Dan Snyder, the current owner of the Washington franchise, told USA TODAY in 2013, “We will never change the name of the team.” His uncompromising stance on the subject reflects an unwillingness to listen to the protests of Native groups all over the country who have long protested the franchise’s name and symbolism.

In 2014, 50 U.S. senators sent an open letter to the NFL requesting that it endorse the name to be changed, and the Washington Post editorial board decided to stop using the name “Redskins.” With so many advocating for the change, Snyder’s resistance is regrettable and echoes Marshall’s racist history. It is not unheard of for professional sports teams to rebrand themselves on the basis of social issues, either. The National Basketball Association’s Washington Wizards changed their name from the Bullets in 1997 to avoid an association with gun violence.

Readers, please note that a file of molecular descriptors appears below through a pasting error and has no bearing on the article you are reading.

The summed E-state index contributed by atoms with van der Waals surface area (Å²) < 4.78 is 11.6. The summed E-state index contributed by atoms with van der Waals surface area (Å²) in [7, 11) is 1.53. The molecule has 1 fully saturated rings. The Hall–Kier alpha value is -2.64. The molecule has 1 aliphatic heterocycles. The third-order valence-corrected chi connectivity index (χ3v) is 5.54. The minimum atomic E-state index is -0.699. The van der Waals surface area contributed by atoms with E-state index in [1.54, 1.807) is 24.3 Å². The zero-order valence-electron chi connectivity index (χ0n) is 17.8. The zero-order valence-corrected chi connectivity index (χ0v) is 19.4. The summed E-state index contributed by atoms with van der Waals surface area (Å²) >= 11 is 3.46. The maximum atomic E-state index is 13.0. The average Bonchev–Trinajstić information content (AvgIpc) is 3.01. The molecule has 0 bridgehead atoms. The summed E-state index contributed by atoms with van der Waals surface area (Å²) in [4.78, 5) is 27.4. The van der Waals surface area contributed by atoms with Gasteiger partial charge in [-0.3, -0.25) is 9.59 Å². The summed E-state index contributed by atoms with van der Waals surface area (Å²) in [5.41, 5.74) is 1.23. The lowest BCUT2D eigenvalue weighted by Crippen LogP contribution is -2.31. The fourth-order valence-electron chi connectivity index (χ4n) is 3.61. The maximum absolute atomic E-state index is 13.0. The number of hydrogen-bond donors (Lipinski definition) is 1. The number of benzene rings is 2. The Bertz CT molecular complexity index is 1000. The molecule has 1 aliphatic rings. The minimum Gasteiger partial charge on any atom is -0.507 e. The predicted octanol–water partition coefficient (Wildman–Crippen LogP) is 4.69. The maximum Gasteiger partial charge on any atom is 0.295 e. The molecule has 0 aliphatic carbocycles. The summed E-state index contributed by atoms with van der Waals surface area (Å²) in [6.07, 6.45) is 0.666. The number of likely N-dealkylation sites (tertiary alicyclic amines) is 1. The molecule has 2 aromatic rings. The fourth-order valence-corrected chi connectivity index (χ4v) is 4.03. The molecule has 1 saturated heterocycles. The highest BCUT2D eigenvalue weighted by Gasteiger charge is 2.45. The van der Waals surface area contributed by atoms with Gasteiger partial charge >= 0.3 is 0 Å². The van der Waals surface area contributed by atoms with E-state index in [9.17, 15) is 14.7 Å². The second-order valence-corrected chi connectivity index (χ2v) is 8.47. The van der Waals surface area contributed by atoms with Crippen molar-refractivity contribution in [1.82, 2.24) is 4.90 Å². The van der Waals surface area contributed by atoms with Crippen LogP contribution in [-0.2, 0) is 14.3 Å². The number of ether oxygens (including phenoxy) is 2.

Today, R.F.K. Stadium is set to be razed by 2021. Standing outside the stadium is a memorial to Marshall. In 2017, Boston Red Sox owner John Henry supported renaming the street outside Fenway Park that paid tribute to a racist predecessor of his. Given Marshall’s racist legacy, the Washington team’s ownership should likewise encourage that the Marshall memorial be removed along with the stadium, instead of reiterating that they are not affiliated with the land it resides on. As they do so, in recognition of the problematic history which includes their team name and symbols, they should rebrand the team so that it no longer portrays a diverse group of people in a homogeneous and damaging manner. For a professional sports team to exist in D.C. today with an overtly racist name and symbolism is unacceptable.